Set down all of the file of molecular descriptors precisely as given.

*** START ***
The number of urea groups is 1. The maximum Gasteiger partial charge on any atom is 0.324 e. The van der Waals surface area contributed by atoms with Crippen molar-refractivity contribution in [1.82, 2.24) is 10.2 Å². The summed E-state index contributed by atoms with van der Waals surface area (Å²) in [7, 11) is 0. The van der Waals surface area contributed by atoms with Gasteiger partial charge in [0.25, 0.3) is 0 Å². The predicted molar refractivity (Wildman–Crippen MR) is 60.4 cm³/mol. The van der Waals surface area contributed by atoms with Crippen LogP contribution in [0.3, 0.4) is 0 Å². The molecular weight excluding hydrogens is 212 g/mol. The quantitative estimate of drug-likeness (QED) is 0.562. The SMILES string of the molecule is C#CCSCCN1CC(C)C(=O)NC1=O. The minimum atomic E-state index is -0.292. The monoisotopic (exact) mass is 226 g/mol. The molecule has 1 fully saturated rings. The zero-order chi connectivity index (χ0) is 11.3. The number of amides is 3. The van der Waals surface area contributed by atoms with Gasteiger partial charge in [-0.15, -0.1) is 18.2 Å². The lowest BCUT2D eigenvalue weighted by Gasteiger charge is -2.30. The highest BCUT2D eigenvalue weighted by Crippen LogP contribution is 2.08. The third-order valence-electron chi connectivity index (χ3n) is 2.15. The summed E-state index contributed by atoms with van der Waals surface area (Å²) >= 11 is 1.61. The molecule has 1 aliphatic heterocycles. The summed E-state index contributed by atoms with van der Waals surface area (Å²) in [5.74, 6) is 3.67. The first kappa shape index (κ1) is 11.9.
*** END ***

The number of urea groups is 1. The maximum Gasteiger partial charge on any atom is 0.324 e. The van der Waals surface area contributed by atoms with Crippen molar-refractivity contribution in [1.82, 2.24) is 10.2 Å². The summed E-state index contributed by atoms with van der Waals surface area (Å²) in [7, 11) is 0. The van der Waals surface area contributed by atoms with Gasteiger partial charge in [0.25, 0.3) is 0 Å². The predicted molar refractivity (Wildman–Crippen MR) is 60.4 cm³/mol. The van der Waals surface area contributed by atoms with Crippen LogP contribution in [0.3, 0.4) is 0 Å². The molecular weight excluding hydrogens is 212 g/mol. The quantitative estimate of drug-likeness (QED) is 0.562. The SMILES string of the molecule is C#CCSCCN1CC(C)C(=O)NC1=O. The minimum atomic E-state index is -0.292. The monoisotopic (exact) mass is 226 g/mol. The molecule has 1 fully saturated rings. The zero-order chi connectivity index (χ0) is 11.3. The number of amides is 3. The van der Waals surface area contributed by atoms with Gasteiger partial charge in [-0.15, -0.1) is 18.2 Å². The lowest BCUT2D eigenvalue weighted by Gasteiger charge is -2.30. The highest BCUT2D eigenvalue weighted by Crippen LogP contribution is 2.08. The third-order valence-electron chi connectivity index (χ3n) is 2.15. The summed E-state index contributed by atoms with van der Waals surface area (Å²) >= 11 is 1.61. The molecule has 1 aliphatic heterocycles. The summed E-state index contributed by atoms with van der Waals surface area (Å²) in [5.74, 6) is 3.67. The first kappa shape index (κ1) is 11.9.